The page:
There is scientific evidence to suggest that the increase in global warming across the past half-century has likely occurred due to anthropogenic activity, significantly the rise of greenhouse gas emissions. Several researchers are now beginning to question whether the apparent increase in natural disasters is a direct result of climate change.
To judge whether hurricanes are increasing, researchers measure the number of storms per year and the strength of each storm. Since the start of the 20th century, there has been an increase in the frequency of named storms. For instance, in 1914, there was one tropical storm recorded. 1969 had 18, 1995 had 21, and 2019 experienced 20.
Since, however, the number of hurricanes can vary from year to year, it is difficult to establish trends in their frequency and strength. Today, scientists use hurricane models to predict future trends and identify the factors propelling these trends.
The models revealed that hurricanes might not be increasing in numbers, but there is a likelihood that hurricanes will have higher wind speeds and greater ferocity. Coupled with ocean warming, rising sea levels, and a growing coastal population, the destructive potential of hurricanes could become increasingly severe.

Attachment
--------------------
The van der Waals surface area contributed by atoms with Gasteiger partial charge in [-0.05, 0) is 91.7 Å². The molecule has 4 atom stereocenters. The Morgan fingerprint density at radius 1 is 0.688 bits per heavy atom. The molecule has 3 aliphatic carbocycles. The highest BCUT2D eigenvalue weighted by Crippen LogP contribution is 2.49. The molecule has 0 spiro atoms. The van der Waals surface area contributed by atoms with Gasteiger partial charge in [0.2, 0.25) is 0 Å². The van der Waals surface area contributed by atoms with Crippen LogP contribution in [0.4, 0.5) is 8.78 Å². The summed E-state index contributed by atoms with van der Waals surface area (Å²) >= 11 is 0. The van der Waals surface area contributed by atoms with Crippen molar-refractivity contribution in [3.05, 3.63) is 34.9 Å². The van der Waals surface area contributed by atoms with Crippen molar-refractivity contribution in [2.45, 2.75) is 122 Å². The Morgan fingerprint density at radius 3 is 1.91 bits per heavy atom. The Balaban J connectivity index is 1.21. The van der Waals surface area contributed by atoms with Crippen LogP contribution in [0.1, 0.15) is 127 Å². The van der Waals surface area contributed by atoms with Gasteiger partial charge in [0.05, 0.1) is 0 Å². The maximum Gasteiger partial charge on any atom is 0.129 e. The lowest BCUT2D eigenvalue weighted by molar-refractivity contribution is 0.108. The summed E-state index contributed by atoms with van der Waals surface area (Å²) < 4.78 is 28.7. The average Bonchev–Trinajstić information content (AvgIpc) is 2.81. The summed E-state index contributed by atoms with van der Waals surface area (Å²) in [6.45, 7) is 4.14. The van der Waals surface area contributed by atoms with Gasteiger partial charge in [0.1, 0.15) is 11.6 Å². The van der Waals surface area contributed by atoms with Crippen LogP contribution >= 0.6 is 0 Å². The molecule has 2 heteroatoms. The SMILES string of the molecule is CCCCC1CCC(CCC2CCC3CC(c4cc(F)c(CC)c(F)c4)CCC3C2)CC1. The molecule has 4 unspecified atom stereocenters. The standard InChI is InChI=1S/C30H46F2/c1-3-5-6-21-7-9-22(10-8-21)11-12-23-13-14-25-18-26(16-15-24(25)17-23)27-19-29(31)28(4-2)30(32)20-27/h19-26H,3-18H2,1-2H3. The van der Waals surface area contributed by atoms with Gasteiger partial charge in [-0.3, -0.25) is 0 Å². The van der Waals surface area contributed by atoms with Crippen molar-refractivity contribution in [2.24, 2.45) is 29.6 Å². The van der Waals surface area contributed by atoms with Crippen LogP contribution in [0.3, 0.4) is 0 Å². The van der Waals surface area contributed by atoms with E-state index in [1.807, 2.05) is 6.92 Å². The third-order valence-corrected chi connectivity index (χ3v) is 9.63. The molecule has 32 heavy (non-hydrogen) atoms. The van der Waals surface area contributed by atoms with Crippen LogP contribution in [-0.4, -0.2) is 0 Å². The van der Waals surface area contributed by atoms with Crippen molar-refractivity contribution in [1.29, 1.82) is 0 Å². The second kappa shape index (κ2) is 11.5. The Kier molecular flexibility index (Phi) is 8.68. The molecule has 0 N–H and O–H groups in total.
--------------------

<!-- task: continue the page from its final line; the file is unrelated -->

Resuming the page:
Similarly, there is evidence to suggest human activity could be increasing the frequency of earthquakes. Scientists have determined heavy rainfall can influence earthquake activity, and earthquakes tend to follow wet hurricanes, such as that which occurred in Haiti in 2010. Current climate models specify evaporation will increase as the Earth’s water cycle intensifies. More intense and frequent storms will occur as a direct result of increased evaporation. In turn, areas affected by storms are at greater risk of higher rainfall.